HYDERABAD: Finance Minister Arun Jaitley’s announcement to launch a multi-skill development programme, Skill India, to impart training in traditional professions like plumbing, welding, carpentry, cobblery, masonry, weaving, has evoked mixed reactions from youngsters from different walks of life.
Some believe it is the first step towards building a better nation in the future. Some others sought to know how different is it going to be from the efforts promised in the past.
A private firm employee, Mahesh Raju wonders how India with the largest number of young workers and a mere 2 per cent of them skilled could be transformed. “The training opportunities are much lesser than the available labour force. They need jobs. And not everyone is employable,” he says.
An engineering student looking forward to a job, Luqmaan Siddiqui of Gokaraju Rangaraju Institute of Engineering and Technology, adds, “It would have been better had the programme been oriented towards providing youth good education while ensuring employment.”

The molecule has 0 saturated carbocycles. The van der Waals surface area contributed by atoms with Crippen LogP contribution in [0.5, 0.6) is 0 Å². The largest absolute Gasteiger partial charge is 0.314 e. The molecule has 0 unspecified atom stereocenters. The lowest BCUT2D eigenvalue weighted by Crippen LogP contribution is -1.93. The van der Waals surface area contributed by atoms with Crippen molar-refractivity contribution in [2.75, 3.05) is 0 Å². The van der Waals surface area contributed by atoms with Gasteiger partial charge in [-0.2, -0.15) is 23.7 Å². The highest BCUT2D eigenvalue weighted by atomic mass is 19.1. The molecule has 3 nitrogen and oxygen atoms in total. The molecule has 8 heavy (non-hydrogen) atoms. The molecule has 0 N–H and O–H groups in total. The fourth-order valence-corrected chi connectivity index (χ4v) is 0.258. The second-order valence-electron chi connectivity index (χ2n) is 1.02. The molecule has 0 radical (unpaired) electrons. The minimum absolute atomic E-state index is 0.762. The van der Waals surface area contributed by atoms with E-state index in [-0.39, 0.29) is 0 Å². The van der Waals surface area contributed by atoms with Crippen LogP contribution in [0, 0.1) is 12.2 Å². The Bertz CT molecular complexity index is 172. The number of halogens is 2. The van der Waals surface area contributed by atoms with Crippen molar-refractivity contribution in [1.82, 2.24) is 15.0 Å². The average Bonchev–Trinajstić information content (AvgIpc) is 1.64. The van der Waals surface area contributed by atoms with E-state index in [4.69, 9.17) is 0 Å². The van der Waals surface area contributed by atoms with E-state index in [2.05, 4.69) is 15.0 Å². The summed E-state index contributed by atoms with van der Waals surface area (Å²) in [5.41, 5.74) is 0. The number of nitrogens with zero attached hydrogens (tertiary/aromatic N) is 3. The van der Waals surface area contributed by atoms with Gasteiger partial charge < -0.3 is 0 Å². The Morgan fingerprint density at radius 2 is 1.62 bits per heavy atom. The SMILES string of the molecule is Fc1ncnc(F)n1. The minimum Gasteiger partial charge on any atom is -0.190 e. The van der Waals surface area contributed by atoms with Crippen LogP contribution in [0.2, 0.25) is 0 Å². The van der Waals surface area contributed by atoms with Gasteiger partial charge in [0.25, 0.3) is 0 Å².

Echoing similar views, Zikrullah Khan, a PhD scholar at University of Hyderabad, says, “It looks like another political stunt. Existing institutions meant for the purpose are in shambles. There is no infrastructure, teachers or even funds for them. Promising jobs in smart cities is an eyewash.” Further, he adds, “Instead, the government should look at linking our primary and secondary education sectors with skill development and prevent school dropouts.” Nikhil Kuruganti, a young entrepreneur, however, prefers to see the bright side.
“Creating a ministry for promoting entrepreneurship and skill development is a promising move,” he says. According to him, the existing National Skill Development Corporation(NSDC) is more like an agency ensuring placements.